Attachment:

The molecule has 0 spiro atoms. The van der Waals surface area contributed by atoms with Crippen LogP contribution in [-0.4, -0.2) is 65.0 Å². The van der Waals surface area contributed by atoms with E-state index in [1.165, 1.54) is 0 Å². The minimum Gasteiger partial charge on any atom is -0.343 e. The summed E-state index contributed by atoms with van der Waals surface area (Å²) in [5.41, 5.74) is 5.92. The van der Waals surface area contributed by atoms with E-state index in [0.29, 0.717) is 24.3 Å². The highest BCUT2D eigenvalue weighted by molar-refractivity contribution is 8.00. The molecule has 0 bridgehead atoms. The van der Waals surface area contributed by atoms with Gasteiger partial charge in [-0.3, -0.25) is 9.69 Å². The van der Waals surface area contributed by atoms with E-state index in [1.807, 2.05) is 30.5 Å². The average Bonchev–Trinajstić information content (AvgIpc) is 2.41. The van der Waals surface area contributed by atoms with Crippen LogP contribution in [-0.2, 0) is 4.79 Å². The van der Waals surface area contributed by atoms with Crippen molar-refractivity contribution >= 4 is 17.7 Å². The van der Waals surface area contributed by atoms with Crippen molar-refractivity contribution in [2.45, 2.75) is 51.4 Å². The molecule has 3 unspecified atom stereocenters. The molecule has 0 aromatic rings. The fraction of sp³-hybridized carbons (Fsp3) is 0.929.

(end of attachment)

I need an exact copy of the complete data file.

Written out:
The molecule has 0 spiro atoms. The van der Waals surface area contributed by atoms with Crippen LogP contribution in [-0.4, -0.2) is 65.0 Å². The van der Waals surface area contributed by atoms with E-state index in [1.165, 1.54) is 0 Å². The minimum Gasteiger partial charge on any atom is -0.343 e. The summed E-state index contributed by atoms with van der Waals surface area (Å²) in [5.41, 5.74) is 5.92. The van der Waals surface area contributed by atoms with E-state index in [0.29, 0.717) is 24.3 Å². The highest BCUT2D eigenvalue weighted by molar-refractivity contribution is 8.00. The molecule has 0 bridgehead atoms. The van der Waals surface area contributed by atoms with Gasteiger partial charge in [-0.3, -0.25) is 9.69 Å². The van der Waals surface area contributed by atoms with E-state index in [1.807, 2.05) is 30.5 Å². The average Bonchev–Trinajstić information content (AvgIpc) is 2.41. The van der Waals surface area contributed by atoms with Crippen LogP contribution in [-0.2, 0) is 4.79 Å². The van der Waals surface area contributed by atoms with Crippen molar-refractivity contribution >= 4 is 17.7 Å². The van der Waals surface area contributed by atoms with Crippen molar-refractivity contribution in [2.45, 2.75) is 51.4 Å². The molecule has 3 unspecified atom stereocenters. The molecule has 0 aromatic rings. The fraction of sp³-hybridized carbons (Fsp3) is 0.929.